Countdown to Spectre: GoldenEye Revisited

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The Bond: Pierce Brosnan, finally fulfilling his long-deferred destiny.

The Release: November 17 in the US and the 24th in the UK. Despite–or maybe because–there’s a six and a half year gap between GoldenEye and Licence to Kill (the longest interval without a new Bond film in franchise history), the film was a huge hit. It grossed $352 million worldwide and $106 million domestically, almost three times LTK.

The Girl: Goldeneye has a 2-Girl structure almost identical to LTK , with one (metaphorical) virgin and one whore. The whore/villain is Xenia Onatopp (Famke Janssen), who squeezes men to death between her thighs during sex. Her aggressive sexuality is too dangerous for even Bond and their cat-and-mouse game never escalates past an encounter in a steam room that’s more fight than seduction. As I mentioned a few days ago, she’s almost an exact copy of Fatima Bush from Never Say Never Again and much like her predecessor, Xenia is punished for the physical/sexual threat she poses to Bond and gets squeezed to death between the v’d limbs of a tree.

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The good girl is Natalya Simonova, played by Izabella Scorupco. The first half of the film has an almost dual protagonist structure with Bond’s story intercut with Natalya’s. She is more capable and resourceful than many of her predecessors, tricking Xenia into shooting up the wrong hiding place during the attack on the GoldenEye facility and tracking down Boris (Alan Cumming) by herself. In a very real sense, she’s also integral to Bond’s investigation. Without her, he wouldn’t know the second GoldenEye facility’s location or how to shut it down. Still, Natalya has shades of LTK‘s Pam Bouvier in that she’s sometimes more sassy than multi-faceted.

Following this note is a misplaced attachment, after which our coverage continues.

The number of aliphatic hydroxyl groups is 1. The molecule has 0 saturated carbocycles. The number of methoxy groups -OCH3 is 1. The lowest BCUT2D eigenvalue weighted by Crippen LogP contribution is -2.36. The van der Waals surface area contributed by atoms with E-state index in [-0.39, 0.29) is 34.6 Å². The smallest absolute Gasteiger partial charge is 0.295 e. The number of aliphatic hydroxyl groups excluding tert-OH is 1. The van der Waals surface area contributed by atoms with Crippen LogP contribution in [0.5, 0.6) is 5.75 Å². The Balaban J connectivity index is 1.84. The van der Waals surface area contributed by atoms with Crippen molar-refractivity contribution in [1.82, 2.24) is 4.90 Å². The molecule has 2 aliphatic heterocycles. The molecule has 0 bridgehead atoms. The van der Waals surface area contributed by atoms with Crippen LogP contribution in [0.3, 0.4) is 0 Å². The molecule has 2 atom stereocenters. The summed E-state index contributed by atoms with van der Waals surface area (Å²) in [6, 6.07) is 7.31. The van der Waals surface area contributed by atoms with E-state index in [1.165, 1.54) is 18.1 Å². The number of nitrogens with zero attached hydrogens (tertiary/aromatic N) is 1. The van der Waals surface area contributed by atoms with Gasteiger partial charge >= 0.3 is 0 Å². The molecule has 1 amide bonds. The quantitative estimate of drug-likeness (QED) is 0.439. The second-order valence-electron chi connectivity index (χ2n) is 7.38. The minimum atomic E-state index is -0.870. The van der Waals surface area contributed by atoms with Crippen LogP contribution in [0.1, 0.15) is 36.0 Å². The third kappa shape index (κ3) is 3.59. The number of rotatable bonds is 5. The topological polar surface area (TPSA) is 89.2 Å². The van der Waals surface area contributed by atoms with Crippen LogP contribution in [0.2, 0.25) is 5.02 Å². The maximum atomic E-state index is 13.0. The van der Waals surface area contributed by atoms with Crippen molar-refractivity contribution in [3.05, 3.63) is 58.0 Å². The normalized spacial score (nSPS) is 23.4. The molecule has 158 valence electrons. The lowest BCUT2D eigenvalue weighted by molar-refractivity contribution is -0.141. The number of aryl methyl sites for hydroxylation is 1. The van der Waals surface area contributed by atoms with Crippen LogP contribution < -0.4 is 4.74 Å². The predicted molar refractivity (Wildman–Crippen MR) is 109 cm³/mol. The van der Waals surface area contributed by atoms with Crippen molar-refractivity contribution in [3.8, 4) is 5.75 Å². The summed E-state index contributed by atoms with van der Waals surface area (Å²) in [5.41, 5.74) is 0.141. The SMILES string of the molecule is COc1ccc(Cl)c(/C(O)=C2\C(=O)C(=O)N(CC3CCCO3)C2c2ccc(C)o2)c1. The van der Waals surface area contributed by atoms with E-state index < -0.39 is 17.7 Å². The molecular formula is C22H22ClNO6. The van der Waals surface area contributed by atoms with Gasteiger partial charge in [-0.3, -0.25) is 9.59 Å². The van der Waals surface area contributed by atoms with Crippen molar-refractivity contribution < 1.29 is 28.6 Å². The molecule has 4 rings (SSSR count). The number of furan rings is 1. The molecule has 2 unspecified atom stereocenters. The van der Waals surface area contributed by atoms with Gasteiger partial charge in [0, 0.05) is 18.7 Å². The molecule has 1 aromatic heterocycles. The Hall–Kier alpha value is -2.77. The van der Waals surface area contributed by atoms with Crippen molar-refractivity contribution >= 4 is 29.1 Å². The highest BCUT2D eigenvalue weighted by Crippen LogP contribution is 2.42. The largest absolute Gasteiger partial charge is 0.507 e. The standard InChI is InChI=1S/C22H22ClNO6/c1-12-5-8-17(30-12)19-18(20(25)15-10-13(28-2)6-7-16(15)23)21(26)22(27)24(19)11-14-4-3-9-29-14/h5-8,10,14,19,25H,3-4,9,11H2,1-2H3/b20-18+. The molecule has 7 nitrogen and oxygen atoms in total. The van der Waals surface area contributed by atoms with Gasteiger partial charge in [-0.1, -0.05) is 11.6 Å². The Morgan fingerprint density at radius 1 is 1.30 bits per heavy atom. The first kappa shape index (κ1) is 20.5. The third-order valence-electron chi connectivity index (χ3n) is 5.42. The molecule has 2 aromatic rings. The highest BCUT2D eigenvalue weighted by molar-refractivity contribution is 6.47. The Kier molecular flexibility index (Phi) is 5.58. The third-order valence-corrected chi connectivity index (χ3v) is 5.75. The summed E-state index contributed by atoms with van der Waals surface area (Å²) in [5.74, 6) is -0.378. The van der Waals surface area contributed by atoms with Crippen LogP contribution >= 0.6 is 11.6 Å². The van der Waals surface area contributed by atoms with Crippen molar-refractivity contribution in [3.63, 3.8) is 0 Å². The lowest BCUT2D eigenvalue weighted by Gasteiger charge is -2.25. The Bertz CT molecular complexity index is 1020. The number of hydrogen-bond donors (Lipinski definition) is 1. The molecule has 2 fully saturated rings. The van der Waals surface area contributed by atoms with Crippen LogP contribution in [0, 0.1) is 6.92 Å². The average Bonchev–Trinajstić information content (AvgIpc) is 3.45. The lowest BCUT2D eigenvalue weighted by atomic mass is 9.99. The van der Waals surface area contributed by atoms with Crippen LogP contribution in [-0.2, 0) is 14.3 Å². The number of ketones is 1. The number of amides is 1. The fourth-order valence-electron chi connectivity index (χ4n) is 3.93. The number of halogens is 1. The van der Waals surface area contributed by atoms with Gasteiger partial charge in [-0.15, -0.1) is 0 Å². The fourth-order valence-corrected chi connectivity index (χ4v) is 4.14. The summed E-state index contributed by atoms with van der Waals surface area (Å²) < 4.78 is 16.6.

However, Bond’s most interesting interactions with women in the film are with two franchise veterans: Moneypenny (Samantha Bond) and M (Judi Dench). With the former, there’s a subtle but profound shift in the relationship. Usually, Bond turns her down. Here, it’s Moneypenny who habitually rebuffs him. When he asks, “What would I do without you?” she responds with the rather biting, “as far as I can remember, James, you’ve never had me.” She even threatens to report him for sexual harassment at one point. Unfortunately, it’s all undercut when she tells Bond that he’ll have to make good on all his innuendos one day.

M is much harsher. By casting Dench in the traditionally male role, the character’s disapproval of Bond switches from that of a father figure to that of a mother. (As it happens, the franchise itself experienced a similar shift. Cubby Broccoli died after GoldenEye‘s release, but he had already relinquished control to his daughter Barbara, who has–with longtime Bond writer and producer Michael G. Wilson–produced every film since.) Bond is, unsurprisingly, immature about his new boss, talking cheap shots and testing her superiority like a puppy establishing who the alpha is. M has little patience for his behavior, calling him “a sexist, misogynist dinosaur,” and, “a relic of the Cold War.” It’s nice to see the franchise admit its issues even if the rest of the film falls prey to them.